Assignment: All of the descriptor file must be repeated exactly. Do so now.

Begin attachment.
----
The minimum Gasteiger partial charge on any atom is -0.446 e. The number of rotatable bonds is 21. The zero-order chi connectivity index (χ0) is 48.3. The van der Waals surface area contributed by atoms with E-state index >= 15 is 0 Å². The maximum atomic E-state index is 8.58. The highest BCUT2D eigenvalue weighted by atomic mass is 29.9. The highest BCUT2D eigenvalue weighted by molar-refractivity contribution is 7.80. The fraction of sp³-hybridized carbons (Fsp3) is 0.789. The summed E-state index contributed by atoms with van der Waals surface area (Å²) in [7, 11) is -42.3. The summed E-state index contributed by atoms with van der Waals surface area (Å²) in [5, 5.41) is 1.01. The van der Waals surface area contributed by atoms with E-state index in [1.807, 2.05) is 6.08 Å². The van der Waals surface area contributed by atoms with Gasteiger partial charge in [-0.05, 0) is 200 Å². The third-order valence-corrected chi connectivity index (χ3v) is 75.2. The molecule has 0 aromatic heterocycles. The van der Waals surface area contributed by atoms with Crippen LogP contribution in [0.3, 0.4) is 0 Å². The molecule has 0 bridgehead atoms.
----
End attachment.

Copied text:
The minimum Gasteiger partial charge on any atom is -0.446 e. The number of rotatable bonds is 21. The zero-order chi connectivity index (χ0) is 48.3. The van der Waals surface area contributed by atoms with E-state index >= 15 is 0 Å². The maximum atomic E-state index is 8.58. The highest BCUT2D eigenvalue weighted by atomic mass is 29.9. The highest BCUT2D eigenvalue weighted by molar-refractivity contribution is 7.80. The fraction of sp³-hybridized carbons (Fsp3) is 0.789. The summed E-state index contributed by atoms with van der Waals surface area (Å²) in [7, 11) is -42.3. The summed E-state index contributed by atoms with van der Waals surface area (Å²) in [5, 5.41) is 1.01. The van der Waals surface area contributed by atoms with E-state index in [1.807, 2.05) is 6.08 Å². The van der Waals surface area contributed by atoms with Gasteiger partial charge in [-0.05, 0) is 200 Å². The third-order valence-corrected chi connectivity index (χ3v) is 75.2. The molecule has 0 aromatic heterocycles. The van der Waals surface area contributed by atoms with Crippen LogP contribution in [0.3, 0.4) is 0 Å². The molecule has 0 bridgehead atoms.